United States, 1996
U.S. Release Date:
R (Violence, Profanity, Sexual Content, Nudity)
Theatrical Aspect Ratio:
Nick Nolte, Chazz Palminteri, Michael Madsen, Chris Penn, Melanie Griffith, Treat Williams, Jennifer Connelly, Daniel Baldwin, Andrew McCarthy, John Malkovich, Bruce Dern
Pete Dexter based on a story by Pete Dexter and Floyd Mutrix
Following several release delays, Mulholland Falls has finally reached theaters. Usually, when a distributor keeps putting off a film's opening, it's a sign that there's something wrong with the production, and, about halfway through Mulholland Falls' one-hundred seven minute running length, we figure out what that "something" is: the plot, to put it charitably, is shaky. This is a great looking film with a fine cast, but, when all is said and done, the storyline doesn't cut it. It's convoluted, contrived, and, worst of all, has a disappointing payoff.
Don't blame veteran cinematographer Haskell Wexler (Who's Afraid of Virginia Woolf?) for Mulholland Falls' failings, however. This is one of the most visually striking films to come out this year. Everything is gorgeous, from the scenes of downtown LA in the '50s to a panoramic view of the city at night. There is also one truly awe-inspiring moment when four men stand at the lip of an atomic crater and gaze into its maw. That image will be remembered after everything else in this movie is forgotten.
Because of its tone and subject matter, Mulholland Falls recalls Chinatown, albeit incompletely. Nick Nolte is Max Hoover, the head of an elite group of four LA cops (based on the real life "Hat Squad") whose job is, simply put, to "get rid of gangsters and criminals." His partners are Coolidge (Chazz Palminteri) and the one-dimensional duo of Hall and Relyea (underplayed by those two Reservoir Dogs, Michael Madsen and Chris Penn). These are hard-bitten guys with tailored suits who aren't bothered by anything -- when a mobster comes into their town, they take him out for a spin in their black Buick convertible, then throw him off a cliff somewhere along Mulholland Drive. One day, they're called to investigate the murder of a young woman (Jennifer Connelly), who is found crushed to death a few miles outside LA. Clues, including a damning reel of salacious film, point to the involvement of a high-placed U.S. government official (John Malkovich). The case unsettles Max, however, since he had recently ended a six-month affair with the girl.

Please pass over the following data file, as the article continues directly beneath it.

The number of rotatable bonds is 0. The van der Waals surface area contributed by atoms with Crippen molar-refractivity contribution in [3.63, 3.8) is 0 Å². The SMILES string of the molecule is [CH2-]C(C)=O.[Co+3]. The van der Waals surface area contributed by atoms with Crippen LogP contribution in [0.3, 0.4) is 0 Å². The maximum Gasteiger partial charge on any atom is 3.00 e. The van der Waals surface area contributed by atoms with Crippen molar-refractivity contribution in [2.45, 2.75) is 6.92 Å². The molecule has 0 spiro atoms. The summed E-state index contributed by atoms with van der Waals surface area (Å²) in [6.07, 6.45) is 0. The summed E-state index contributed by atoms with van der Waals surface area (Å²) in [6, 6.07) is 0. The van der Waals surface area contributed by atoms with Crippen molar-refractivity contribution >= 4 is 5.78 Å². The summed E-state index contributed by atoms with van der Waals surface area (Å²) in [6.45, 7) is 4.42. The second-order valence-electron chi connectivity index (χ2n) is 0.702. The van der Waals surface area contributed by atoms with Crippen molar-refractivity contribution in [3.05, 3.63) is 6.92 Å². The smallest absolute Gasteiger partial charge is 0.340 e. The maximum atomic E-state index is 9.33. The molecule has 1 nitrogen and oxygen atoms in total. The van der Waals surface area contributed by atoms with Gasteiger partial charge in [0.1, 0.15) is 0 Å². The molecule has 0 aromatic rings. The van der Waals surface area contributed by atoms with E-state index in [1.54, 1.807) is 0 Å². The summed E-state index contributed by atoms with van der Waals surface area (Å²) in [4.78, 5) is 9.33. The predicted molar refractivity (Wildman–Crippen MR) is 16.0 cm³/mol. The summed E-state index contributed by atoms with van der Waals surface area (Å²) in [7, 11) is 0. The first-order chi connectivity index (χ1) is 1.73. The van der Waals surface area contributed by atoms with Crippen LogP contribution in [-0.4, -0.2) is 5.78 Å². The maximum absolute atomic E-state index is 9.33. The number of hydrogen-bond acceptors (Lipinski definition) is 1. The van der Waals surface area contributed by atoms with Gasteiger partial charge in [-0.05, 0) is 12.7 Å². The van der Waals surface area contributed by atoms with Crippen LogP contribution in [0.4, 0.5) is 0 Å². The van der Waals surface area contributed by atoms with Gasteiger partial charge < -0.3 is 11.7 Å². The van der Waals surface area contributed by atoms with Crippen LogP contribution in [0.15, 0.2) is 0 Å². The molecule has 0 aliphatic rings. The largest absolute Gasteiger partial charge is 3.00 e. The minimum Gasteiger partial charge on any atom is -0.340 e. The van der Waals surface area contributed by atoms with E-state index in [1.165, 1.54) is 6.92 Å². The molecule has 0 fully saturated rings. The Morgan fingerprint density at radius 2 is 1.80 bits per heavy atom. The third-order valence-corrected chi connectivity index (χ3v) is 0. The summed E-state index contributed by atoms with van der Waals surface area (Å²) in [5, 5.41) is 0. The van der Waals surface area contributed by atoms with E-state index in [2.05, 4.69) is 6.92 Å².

For a while, Mulholland Falls looks like a solid noir thriller. The plot, which generates a certain degree of tension, builds slowly. How did the girl die? What was a sliver of radioactive glass doing in her heel? How is the atomic energy commission involved? And will Hoover and his three partners get to the bottom of things before someone gets rid of them? Unfortunately, as each of these questions is answered, the story becomes progressively less interesting and harder to swallow. By the end, we're left feeling cheated, as if the writers squandered a number of promising ideas.
The acting, like so much else in Mulholland Falls, is uneven. Nolte presents an effective portrait of a blase cop who suddenly finds his once-stable world turned upside down. On the other hand, Palminteri, who excels at playing New York gangsters, is all wrong for a West Coast cop (even though Coolidge asserts that he's from Jersey). Madsen and Penn, like most of the supporting characters, are window dressing. Malkovich is suitably creepy in limited screen time. And Jennifer Connelly is sultry and appealing, even though she appears exclusively in flashbacks.
Mulholland Falls isn't a bad film, but it definitely is disappointing, especially coming from director Lee Tamahori, who brought the powerful Once Were Warriors to the screen. Tamahori's direction is inconsistent, but, ultimately, this movie is undermined by its screenplay. Certain aspects are laudable, but, all things considered, those elements aren't enough to keep Mulholland Falls from slipping over the edge into mediocrity.